Congo's Ebola outbreak may not be containable, CDC director says

Robert Redfield, MD, director for the CDC, said Nov. 5 that if the conflict in the Democratic Republic of Congo's Ebola outbreak becomes more serious, international public health experts should consider the possibility it can't be brought under control, according to The Washington Post.

If international Ebola containment efforts fail in the Congo, it would mark the first time the virus was not stopped since 1976, when Ebola was first identified. The current Ebola outbreak is going on its fourth month, totaling 300 cases and 186 deaths as of Nov. 4.

Tom Inglesby, MD, director of the Johns Hopkins Center for Health Security in Baltimore, said if the Ebola outbreak becomes endemic in the Congo's North Kivu province, it shows "we've lost the ability to trace contacts, stop transmission chains and contain the outbreak." In this situation, Ebola could spread, which could negatively impact trade and travel.

The current Ebola outbreak is unfolding in an active war zone with several armed groups attacking health officials, government aids and civilians. Some civilians with Ebola have refused treatment, and healthcare workers are still being infected. About 60 to 80 percent of new cases do not show an epidemiological link to prior cases.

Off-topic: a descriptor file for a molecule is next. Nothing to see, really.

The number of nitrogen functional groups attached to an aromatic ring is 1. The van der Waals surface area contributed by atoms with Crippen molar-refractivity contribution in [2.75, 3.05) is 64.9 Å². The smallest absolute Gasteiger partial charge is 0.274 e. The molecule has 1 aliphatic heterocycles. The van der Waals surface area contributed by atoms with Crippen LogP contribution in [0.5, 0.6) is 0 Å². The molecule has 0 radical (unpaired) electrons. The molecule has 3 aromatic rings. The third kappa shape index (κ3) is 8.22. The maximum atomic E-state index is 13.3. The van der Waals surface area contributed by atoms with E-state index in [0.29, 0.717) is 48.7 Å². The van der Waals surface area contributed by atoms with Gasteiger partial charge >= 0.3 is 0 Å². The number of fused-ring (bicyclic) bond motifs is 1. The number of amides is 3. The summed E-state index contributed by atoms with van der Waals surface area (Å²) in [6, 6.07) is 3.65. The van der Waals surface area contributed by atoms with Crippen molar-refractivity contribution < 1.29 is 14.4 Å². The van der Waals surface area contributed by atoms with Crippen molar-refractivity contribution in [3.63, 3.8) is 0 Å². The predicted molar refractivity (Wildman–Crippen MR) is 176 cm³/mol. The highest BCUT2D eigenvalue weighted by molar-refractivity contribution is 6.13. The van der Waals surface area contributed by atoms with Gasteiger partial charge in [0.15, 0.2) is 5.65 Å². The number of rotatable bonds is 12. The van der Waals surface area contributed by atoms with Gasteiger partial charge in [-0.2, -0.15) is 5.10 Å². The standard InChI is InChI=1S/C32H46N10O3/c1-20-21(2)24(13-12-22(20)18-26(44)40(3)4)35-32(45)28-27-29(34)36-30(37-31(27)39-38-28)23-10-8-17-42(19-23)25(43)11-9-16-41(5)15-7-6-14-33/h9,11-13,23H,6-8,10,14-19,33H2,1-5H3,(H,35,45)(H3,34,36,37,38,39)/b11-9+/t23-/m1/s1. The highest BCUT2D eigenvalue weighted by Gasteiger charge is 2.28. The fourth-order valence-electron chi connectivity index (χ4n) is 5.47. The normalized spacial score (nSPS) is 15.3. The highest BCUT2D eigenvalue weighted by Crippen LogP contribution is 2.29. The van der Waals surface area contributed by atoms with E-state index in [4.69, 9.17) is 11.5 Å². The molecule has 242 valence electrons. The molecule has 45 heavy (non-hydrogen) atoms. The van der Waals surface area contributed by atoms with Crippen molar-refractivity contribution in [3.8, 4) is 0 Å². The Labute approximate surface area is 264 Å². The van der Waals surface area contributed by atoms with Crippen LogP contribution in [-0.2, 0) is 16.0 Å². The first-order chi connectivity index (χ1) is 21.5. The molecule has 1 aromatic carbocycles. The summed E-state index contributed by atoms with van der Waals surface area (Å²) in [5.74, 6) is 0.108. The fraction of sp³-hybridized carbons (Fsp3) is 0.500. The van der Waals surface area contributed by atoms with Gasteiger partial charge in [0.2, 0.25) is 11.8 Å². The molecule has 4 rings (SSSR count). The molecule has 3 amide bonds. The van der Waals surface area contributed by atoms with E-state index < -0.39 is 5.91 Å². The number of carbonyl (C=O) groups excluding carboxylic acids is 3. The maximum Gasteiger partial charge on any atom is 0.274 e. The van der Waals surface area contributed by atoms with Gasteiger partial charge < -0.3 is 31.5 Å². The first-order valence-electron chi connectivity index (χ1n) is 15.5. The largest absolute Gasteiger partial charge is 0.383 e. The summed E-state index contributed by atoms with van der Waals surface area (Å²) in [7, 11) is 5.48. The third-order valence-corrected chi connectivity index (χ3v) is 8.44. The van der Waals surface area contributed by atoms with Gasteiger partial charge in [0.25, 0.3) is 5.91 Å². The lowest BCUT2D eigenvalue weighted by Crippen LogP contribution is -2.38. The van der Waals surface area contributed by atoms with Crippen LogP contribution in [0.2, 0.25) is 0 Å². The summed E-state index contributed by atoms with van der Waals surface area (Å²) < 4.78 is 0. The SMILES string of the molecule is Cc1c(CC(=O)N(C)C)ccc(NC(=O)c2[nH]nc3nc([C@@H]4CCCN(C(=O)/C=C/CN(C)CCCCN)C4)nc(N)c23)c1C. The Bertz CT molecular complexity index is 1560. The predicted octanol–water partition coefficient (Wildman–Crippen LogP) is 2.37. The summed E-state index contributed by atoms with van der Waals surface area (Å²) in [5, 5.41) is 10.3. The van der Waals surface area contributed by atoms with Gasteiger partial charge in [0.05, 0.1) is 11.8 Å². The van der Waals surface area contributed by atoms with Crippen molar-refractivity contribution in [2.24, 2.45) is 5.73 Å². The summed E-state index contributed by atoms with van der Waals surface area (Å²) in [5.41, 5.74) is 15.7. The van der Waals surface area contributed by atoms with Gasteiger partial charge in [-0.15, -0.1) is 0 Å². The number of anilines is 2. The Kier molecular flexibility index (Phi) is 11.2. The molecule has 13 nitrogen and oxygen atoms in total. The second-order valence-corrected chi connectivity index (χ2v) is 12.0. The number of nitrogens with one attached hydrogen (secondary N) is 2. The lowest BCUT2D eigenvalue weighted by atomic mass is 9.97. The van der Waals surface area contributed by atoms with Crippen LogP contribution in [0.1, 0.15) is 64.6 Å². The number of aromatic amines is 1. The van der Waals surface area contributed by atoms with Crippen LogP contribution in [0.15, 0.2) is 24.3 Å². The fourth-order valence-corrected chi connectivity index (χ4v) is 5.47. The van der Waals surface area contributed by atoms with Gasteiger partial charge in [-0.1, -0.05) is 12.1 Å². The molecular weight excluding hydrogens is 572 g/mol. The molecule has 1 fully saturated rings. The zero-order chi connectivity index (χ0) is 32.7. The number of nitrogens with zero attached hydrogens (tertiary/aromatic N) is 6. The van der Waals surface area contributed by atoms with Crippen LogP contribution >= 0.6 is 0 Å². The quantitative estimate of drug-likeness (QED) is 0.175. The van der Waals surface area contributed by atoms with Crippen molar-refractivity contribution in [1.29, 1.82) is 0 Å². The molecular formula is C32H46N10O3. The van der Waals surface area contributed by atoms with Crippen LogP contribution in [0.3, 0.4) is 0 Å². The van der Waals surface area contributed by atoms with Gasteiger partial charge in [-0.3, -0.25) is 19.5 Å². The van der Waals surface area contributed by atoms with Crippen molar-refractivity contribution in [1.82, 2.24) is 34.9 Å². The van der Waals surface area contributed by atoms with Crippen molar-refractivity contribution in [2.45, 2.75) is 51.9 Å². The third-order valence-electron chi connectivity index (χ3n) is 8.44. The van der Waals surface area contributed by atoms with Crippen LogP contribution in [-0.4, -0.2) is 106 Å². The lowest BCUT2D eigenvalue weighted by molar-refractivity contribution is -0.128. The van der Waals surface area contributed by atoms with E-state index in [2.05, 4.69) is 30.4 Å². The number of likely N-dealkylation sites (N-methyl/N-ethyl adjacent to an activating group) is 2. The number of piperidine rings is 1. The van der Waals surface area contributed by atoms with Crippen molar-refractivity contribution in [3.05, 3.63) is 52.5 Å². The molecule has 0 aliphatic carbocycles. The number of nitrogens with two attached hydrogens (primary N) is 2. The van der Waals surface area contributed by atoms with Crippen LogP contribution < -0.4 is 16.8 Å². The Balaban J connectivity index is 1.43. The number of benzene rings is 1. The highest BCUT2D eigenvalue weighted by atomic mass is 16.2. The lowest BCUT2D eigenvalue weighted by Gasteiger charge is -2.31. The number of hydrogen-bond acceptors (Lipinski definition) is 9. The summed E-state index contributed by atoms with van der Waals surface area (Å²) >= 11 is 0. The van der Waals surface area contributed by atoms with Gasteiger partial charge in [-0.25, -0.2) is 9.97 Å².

"I do think this is one of the challenges we’ll have to see, whether we're able to contain, control and end the current outbreak with the current security situation, or do we move into the idea that this becomes more of an endemic Ebola outbreak in this region, which we’ve never really confronted," Dr. Redfield told The Washington Post.

Healthcare responders may consider vaccinating broader populations in place of the current vaccination strategy, which focuses on vaccinating people who have been exposed to Ebola patients.

The World Health Organization, CDC and other international health organizations say they are worried about the current Ebola outbreak spreading to port cities like Butembo, which will only exacerbate infection transmission rates.  

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